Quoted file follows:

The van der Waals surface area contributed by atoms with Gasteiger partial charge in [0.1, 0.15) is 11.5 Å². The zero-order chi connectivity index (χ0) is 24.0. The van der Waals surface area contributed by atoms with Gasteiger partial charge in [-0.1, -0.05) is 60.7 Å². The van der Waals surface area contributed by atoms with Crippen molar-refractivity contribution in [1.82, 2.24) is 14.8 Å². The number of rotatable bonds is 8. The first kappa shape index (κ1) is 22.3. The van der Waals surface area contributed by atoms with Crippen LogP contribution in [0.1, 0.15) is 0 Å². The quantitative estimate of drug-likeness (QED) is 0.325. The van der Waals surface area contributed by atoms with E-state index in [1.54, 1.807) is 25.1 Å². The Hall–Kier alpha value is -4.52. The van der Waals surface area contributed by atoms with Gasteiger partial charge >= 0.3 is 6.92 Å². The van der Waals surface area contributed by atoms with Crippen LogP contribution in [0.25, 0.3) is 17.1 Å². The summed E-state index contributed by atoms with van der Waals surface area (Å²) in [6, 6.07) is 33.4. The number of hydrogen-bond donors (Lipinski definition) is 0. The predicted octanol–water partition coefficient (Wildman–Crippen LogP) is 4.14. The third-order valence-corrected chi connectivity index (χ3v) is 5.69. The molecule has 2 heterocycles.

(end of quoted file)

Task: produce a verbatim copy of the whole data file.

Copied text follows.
The van der Waals surface area contributed by atoms with Gasteiger partial charge in [0.1, 0.15) is 11.5 Å². The zero-order chi connectivity index (χ0) is 24.0. The van der Waals surface area contributed by atoms with Gasteiger partial charge in [-0.1, -0.05) is 60.7 Å². The van der Waals surface area contributed by atoms with Crippen molar-refractivity contribution in [1.82, 2.24) is 14.8 Å². The number of rotatable bonds is 8. The first kappa shape index (κ1) is 22.3. The van der Waals surface area contributed by atoms with Crippen LogP contribution in [0.1, 0.15) is 0 Å². The quantitative estimate of drug-likeness (QED) is 0.325. The van der Waals surface area contributed by atoms with E-state index in [1.54, 1.807) is 25.1 Å². The Hall–Kier alpha value is -4.52. The van der Waals surface area contributed by atoms with Gasteiger partial charge >= 0.3 is 6.92 Å². The van der Waals surface area contributed by atoms with Crippen LogP contribution in [0.25, 0.3) is 17.1 Å². The summed E-state index contributed by atoms with van der Waals surface area (Å²) in [6, 6.07) is 33.4. The number of hydrogen-bond donors (Lipinski definition) is 0. The predicted octanol–water partition coefficient (Wildman–Crippen LogP) is 4.14. The third-order valence-corrected chi connectivity index (χ3v) is 5.69. The molecule has 2 heterocycles.